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Teach for America Applications Hold Steady

By Patrick Galvin, Contributing Writer

Approximately 18 percent of Harvard seniors applied to the Teach for America program this year, a one-percent decline from last year, according to the Office of Career Services.

The program continues to be popular among both Harvard students and undergraduates across the U.S. as Congress debates a bill that could put TFA’s funding in jeopardy.

The recent proposal threatens to cut funding for several national public service programs including AmeriCorps, which provides financial support to TFA. The bill, which would slash the federal budget by more than $60 billion, passed in the House of Representatives on Feb. 19 and is still up for debate in the Senate.

“I’m not surprised that the numbers have stayed the same [despite the potential cuts], because the appeal of applying to a program like TFA is much less about the funding than it is the opportunity to impact and make a difference,” said Pia Dandiya ’09, who teaches eighth-grade math in Revere, Mass., in her second year with the program.

According to Teach for America’s Harvard recruitment director, Anastasia Baichorova, this year’s number of applications from Harvard seniors is consistent with figures from the past four years, the last time applications increased significantly.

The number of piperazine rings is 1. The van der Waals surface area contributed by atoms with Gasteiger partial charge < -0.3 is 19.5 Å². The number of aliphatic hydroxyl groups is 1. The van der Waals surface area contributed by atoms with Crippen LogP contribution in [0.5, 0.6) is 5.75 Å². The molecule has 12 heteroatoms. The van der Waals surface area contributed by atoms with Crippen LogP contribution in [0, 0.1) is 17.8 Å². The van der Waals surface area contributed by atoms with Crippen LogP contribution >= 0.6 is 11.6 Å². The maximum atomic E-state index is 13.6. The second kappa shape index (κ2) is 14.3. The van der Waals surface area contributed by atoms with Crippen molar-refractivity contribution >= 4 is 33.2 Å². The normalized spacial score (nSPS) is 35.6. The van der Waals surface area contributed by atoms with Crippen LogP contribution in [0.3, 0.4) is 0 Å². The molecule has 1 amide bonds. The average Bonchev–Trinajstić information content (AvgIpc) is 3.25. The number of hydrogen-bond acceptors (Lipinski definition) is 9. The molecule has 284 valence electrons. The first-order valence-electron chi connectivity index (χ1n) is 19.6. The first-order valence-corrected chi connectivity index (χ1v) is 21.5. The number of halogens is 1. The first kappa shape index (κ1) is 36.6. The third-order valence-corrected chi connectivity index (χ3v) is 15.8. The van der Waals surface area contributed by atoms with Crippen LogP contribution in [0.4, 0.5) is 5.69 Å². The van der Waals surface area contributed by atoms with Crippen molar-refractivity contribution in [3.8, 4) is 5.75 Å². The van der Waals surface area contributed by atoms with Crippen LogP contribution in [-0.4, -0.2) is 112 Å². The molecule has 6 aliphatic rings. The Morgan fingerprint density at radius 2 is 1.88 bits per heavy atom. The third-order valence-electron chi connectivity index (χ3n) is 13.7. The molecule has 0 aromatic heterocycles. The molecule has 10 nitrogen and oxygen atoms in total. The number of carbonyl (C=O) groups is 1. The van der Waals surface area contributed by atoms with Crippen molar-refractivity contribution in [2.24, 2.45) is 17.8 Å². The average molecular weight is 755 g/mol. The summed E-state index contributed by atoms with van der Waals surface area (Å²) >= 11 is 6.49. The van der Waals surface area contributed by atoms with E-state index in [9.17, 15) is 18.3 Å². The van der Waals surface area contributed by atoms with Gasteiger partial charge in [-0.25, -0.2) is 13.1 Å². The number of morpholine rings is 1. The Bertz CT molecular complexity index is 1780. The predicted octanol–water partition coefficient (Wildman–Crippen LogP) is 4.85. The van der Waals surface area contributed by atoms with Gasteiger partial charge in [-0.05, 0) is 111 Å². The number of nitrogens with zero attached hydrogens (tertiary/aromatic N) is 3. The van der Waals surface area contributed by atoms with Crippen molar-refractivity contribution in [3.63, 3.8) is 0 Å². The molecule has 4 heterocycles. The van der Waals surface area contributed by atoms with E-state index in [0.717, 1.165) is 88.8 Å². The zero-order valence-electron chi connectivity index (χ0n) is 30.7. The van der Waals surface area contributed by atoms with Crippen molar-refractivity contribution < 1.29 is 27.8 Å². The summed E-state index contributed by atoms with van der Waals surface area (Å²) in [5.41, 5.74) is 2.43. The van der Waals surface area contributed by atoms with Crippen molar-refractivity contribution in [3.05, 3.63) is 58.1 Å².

“For the last four years, a lot of Harvard students chose to do teach for America out of Harvard, and now there’s a large community of Harvard students [who have participated in the program],” Baichorova said. “It is no longer an ‘alternative’ route.”

Alex B. Lipton ’11, a psychology concentrator who will be teaching high school English in San Francisco next year through TFA, credits the high volume of applications to the senior class’ need for a “push back” against what he considers the standard post-graduate route for Harvard students.

“Harvard does a good job of providing recruiters from the finance and consulting community, but I think there are more people interested in public interest jobs than their are opportunities for public interest,” Lipton said. “TFA provides this opportunity.”

However, Baichorova said the especially strong interest within the Harvard community to participate in TFA stems from a common mentality shared by many students in the College.

“Harvard students come to Harvard because they want to make the world better,” Baichorova said. “It resonates with them to directly go to improve communities and improve education. And they have the best education to offer and come with the best intentions to be leaders. It’s a good match.”

Although TFA does not keep data on the acceptance rates at specific colleges, 12 percent of applicants nationwide were accepted last year.

Interviews for remaining finalists will be conducted in March, and the decisions for the last round of applicants will be announced on April 4.

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